The database is the nexus for this type of stuff. The Jennifer Lawrence breach was similarly embarrassing for Apple, but it was a function of human error. Security starts with the database in production with sound firewalls to keep the data safe. The second area is how to handle data as it comes back into engineering from production, and companies need to build an automatic catalog to know what data is private and what isn’t. They then need to ensure that everyone with access is also keeping it private.
We help people to mask private data, but still, 70-80% of people moving data to development are doing so without appropriate masking measures. Engineers need to be working with realistic data sets that behave like production, but with personally identifiable data correctly masked.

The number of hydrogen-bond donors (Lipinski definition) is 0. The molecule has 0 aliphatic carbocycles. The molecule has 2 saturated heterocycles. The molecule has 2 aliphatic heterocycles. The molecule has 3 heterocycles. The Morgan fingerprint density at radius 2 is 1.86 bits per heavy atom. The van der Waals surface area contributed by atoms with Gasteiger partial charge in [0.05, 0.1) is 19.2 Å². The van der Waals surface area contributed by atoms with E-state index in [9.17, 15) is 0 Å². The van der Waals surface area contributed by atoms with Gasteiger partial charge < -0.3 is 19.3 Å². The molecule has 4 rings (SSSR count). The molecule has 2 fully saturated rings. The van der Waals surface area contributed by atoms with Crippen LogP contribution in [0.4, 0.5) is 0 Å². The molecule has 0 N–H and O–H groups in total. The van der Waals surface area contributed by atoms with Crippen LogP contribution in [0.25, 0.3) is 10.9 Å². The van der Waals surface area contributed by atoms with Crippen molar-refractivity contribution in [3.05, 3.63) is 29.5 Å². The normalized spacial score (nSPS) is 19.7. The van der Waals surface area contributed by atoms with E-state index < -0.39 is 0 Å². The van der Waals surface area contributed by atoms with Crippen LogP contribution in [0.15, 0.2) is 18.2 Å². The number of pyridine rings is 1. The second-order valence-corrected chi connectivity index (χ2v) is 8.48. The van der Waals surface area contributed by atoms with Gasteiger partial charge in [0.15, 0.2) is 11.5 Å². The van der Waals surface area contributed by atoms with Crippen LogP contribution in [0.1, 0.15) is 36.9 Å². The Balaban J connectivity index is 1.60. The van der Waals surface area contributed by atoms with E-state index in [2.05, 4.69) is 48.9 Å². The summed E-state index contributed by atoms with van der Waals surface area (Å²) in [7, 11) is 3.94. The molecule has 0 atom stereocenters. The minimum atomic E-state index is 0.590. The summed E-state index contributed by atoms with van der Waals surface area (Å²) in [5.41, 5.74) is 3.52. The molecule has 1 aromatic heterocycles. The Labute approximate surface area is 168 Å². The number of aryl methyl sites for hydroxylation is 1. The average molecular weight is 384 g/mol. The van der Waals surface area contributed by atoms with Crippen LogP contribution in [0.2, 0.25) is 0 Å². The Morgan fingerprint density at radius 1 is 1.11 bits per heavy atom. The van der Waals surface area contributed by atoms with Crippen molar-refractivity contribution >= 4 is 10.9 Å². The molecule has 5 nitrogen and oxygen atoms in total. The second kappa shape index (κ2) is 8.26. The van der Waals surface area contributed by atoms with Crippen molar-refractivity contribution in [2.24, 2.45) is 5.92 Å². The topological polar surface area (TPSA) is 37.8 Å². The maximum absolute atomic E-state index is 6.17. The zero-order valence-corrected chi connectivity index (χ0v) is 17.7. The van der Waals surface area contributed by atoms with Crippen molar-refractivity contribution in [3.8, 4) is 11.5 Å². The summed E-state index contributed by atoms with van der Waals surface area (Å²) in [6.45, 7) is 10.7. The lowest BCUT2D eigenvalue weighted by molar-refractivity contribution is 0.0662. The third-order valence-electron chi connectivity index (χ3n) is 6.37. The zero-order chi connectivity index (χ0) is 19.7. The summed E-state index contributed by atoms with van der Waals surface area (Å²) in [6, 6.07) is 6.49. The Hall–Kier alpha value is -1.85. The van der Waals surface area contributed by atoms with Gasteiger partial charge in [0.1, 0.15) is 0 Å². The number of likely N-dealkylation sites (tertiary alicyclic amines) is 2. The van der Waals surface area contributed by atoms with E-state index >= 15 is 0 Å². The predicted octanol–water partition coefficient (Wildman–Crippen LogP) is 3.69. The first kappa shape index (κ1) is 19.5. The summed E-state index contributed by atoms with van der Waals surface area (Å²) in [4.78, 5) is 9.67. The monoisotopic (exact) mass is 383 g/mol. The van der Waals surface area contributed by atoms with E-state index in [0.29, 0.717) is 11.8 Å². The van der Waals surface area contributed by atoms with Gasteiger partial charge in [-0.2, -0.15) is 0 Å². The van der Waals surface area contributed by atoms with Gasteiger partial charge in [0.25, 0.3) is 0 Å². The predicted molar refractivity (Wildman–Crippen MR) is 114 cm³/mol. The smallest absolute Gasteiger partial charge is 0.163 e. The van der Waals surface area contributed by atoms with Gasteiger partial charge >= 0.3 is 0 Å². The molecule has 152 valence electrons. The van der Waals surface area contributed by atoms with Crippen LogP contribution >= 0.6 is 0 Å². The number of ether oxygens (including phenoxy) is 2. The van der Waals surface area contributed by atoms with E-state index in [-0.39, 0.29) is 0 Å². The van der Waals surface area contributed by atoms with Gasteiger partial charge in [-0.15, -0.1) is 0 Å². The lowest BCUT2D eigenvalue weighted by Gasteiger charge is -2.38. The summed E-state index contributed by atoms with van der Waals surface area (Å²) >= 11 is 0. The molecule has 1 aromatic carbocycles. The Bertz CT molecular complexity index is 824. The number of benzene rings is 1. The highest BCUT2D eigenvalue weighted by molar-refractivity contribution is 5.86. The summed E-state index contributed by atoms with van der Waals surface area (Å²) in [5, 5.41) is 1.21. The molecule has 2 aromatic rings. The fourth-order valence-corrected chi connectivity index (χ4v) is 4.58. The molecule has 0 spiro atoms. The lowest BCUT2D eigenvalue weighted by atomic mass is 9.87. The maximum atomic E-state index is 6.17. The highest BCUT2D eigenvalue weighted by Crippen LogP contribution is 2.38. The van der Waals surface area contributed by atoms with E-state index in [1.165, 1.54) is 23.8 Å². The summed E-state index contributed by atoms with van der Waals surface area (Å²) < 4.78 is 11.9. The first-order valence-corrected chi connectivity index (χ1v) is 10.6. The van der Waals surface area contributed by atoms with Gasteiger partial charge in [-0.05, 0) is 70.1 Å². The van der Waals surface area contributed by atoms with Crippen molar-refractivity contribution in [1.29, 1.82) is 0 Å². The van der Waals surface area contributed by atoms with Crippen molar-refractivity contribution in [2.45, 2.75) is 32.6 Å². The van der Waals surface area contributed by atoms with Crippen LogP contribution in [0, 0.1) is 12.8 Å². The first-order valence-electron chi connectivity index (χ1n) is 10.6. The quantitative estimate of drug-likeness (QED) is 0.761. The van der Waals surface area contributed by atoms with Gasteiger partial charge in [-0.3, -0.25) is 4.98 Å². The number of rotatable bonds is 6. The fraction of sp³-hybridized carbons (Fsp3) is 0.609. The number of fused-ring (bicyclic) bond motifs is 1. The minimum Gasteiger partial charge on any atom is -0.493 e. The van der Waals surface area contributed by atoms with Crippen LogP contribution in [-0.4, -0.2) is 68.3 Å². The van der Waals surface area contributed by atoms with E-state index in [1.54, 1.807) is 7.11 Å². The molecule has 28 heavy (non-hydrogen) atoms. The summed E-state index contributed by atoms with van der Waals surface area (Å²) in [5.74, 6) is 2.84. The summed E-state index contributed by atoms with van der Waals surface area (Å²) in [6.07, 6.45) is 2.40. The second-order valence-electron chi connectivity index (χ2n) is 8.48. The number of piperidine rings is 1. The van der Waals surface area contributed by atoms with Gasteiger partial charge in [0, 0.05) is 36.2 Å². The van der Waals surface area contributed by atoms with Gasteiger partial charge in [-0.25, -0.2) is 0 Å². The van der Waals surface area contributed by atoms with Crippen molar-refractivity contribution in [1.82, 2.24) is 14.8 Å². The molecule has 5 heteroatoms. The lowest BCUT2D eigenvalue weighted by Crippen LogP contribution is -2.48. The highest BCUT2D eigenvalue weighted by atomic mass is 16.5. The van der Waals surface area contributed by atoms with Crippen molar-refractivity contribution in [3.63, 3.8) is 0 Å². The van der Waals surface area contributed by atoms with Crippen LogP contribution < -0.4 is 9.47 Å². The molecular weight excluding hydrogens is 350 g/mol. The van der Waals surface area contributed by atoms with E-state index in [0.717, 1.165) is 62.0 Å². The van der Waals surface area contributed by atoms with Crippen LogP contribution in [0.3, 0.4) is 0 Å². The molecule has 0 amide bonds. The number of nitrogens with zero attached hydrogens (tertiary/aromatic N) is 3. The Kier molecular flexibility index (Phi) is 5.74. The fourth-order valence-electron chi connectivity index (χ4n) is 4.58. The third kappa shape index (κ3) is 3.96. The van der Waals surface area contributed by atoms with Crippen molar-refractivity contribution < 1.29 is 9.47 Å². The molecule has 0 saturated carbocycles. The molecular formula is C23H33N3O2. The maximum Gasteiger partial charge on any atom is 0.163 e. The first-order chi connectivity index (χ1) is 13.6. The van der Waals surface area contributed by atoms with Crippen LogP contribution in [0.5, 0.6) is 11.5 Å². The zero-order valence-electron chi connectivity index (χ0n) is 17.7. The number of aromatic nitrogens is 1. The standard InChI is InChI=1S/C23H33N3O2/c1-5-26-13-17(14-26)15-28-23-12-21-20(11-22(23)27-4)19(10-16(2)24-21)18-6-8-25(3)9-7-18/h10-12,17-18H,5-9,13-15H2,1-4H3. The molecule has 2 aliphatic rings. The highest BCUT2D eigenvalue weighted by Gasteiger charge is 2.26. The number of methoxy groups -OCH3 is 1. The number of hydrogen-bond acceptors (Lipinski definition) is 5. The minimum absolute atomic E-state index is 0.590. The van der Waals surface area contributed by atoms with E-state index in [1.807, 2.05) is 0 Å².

DZone: What are real-world problems being solved with Database DevOps by your company or clients?
SG: SkyScanner moved to a DevOps methodology to respond faster to customer needs. In doing so, they discovered how much of their code wasn’t valuable. So, identify the minimum viable product and get it out to end users and see if they get the value to decide whether to continue developing it. This is pivotal to engineering success. Investing at lower risk. Getting apps out quicker without massive work in process. The biggest waste is engineering activity that doesn’t benefit the customer. Get a faster return on investment.
DZone: What are the most common obstacles to the success of Database DevOps initiatives?